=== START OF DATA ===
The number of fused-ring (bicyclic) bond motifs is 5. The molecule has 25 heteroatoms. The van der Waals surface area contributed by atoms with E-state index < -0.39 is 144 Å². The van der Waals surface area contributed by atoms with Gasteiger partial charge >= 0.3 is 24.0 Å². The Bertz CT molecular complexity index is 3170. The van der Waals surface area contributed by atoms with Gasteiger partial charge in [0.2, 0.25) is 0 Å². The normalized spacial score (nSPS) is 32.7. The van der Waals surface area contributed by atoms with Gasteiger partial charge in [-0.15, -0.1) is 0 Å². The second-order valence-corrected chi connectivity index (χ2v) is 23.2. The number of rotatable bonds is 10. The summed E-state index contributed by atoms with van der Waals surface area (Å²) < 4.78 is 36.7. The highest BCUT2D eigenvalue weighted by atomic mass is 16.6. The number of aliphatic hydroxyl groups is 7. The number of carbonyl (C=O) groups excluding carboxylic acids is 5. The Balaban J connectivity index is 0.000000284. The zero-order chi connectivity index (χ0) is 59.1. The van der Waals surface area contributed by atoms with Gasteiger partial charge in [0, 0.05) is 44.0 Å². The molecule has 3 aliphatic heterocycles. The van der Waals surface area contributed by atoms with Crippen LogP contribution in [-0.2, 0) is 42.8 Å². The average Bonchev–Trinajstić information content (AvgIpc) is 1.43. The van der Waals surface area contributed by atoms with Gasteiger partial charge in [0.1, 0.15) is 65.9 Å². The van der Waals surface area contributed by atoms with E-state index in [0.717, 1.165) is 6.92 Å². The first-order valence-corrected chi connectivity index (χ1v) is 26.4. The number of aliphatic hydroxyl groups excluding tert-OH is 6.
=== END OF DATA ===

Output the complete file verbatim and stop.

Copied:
The number of fused-ring (bicyclic) bond motifs is 5. The molecule has 25 heteroatoms. The van der Waals surface area contributed by atoms with E-state index < -0.39 is 144 Å². The van der Waals surface area contributed by atoms with Gasteiger partial charge >= 0.3 is 24.0 Å². The Bertz CT molecular complexity index is 3170. The van der Waals surface area contributed by atoms with Gasteiger partial charge in [0.2, 0.25) is 0 Å². The normalized spacial score (nSPS) is 32.7. The van der Waals surface area contributed by atoms with Gasteiger partial charge in [-0.15, -0.1) is 0 Å². The second-order valence-corrected chi connectivity index (χ2v) is 23.2. The number of rotatable bonds is 10. The summed E-state index contributed by atoms with van der Waals surface area (Å²) < 4.78 is 36.7. The highest BCUT2D eigenvalue weighted by atomic mass is 16.6. The number of aliphatic hydroxyl groups is 7. The number of carbonyl (C=O) groups excluding carboxylic acids is 5. The Balaban J connectivity index is 0.000000284. The zero-order chi connectivity index (χ0) is 59.1. The van der Waals surface area contributed by atoms with Gasteiger partial charge in [0, 0.05) is 44.0 Å². The molecule has 3 aliphatic heterocycles. The van der Waals surface area contributed by atoms with Crippen LogP contribution in [-0.2, 0) is 42.8 Å². The average Bonchev–Trinajstić information content (AvgIpc) is 1.43. The van der Waals surface area contributed by atoms with Gasteiger partial charge in [0.1, 0.15) is 65.9 Å². The van der Waals surface area contributed by atoms with E-state index in [0.717, 1.165) is 6.92 Å². The first-order valence-corrected chi connectivity index (χ1v) is 26.4. The number of aliphatic hydroxyl groups excluding tert-OH is 6.